GREER – The annual birthday celebration for the late Aunt Molly Butler, a White Mountain legend, took place on Aug. 21 at Molly Butler Lodge, serving up a heap of memories, promoting historical regenerative agriculture and a piece of Aunt Molly’s special Sour Cream Cake for all.
Like in the olden days when Aunt Molly, a/k/a Mary Ann Wiltbank, rang the gong when it was time to come in and eat, the gong rang at noon on Aug. 21 signaling everyone that it was time – time for Irene Tilford and Sandy Kerszykowski, the owners of Molly’s, to begin the annual party.
With a warm welcome by Wink Crigler, one of Molly and John’s Wiltbank’s 16 grandchildren, people were reminded of why they were there. Crigler, whose bio reads like a Who’s Who in America, and for certain in Arizona, owns and operates the X Diamond Ranch where she actually grew up. As an Arizona Culturekeeper, rancher, ranch museum curator and former teacher and author she again resurrected reverence of the land we live on today with a special guest presentation for the birthday bash. Her grandmother would have been proud.
Introducing a book, “Farm Kids Growing Up WhiteBarn,” sisters Hannah Kristian Barnard and Haidyn Rae Barnard, ages eight and nine, were the guest presenters. They told of growing up on their family farm and learning about land stewardship. These are kids that know from whence their food is derived and about the hard work it takes to produce it. Moreover, they know, and share in their book, that adopting historical regenerative agriculture, you must give back to the land just like it has given to you. Their book is to inspire other young people to become involved in stewardship, as well as adults.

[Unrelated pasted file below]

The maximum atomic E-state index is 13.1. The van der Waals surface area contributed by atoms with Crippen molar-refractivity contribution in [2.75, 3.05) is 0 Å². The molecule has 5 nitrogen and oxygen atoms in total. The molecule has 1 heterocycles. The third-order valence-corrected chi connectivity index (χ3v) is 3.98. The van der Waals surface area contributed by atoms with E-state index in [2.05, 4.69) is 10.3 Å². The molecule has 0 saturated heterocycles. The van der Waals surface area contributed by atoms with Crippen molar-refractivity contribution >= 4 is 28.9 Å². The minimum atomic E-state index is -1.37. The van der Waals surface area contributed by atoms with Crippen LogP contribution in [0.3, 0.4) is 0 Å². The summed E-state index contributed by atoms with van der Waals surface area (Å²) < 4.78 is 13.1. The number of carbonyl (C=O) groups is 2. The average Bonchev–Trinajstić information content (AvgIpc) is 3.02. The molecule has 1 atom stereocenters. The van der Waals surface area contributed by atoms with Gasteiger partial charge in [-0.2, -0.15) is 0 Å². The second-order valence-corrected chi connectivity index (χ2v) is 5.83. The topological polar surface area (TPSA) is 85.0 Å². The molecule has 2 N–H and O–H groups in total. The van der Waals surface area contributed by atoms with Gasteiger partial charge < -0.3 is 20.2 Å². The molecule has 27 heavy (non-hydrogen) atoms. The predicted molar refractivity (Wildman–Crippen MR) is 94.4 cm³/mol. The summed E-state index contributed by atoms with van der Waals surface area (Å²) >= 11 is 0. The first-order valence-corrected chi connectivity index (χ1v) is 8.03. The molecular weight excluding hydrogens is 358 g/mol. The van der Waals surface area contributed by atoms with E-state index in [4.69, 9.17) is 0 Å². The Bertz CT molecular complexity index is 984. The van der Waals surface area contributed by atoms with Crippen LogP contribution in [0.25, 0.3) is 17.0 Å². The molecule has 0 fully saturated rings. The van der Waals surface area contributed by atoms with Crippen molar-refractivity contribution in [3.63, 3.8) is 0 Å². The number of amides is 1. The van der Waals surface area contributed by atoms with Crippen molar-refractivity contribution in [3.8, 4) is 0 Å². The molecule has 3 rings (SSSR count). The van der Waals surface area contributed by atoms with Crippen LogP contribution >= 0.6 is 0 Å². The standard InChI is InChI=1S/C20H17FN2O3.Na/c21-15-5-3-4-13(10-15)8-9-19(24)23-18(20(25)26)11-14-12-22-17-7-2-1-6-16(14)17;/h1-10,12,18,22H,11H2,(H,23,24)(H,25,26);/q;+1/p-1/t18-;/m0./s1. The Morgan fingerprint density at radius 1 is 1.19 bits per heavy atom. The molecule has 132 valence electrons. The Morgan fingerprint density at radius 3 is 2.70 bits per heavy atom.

What better program to honor Aunt Molly on her birthday than sharing lessons the early pioneers implemented and need to be continued or explored again.
Lunch consisted of a Wink Burger with fries; grilled chicken caesar salad; chicken strips, fries and Aunt Molly’s Mormon gravy; iced tea, coffee or a soft drink and the climactic cutting of the birthday cake — Aunt Molly’s Special Sour Cream Cake.
The party ended with closing comments from Crigler.
Even if you didn’t know Aunt Molly Butler, you certainly want to be sure and follow Molly Butler’s Lodge on Facebook so you can be among party attendees next year. More information about Molly Butler and the lodge, the oldest continuous operating lodge in Arizona, can be found at www.mollybutlerlodge.com.
Last year Crigler’s book, “Molly Butler A Living Legend,” was presented at the party. It tells the history of those early pioneer years which Aunt Molly and others of that era not only endured but persevered and could serve as inspiration for today. That book is still available.
Aunt Molly died in 1964 but the memory of her strength and goodness to others lives on today as an example for all of us to follow.
Happy Birthday, Aunt Molly Butler.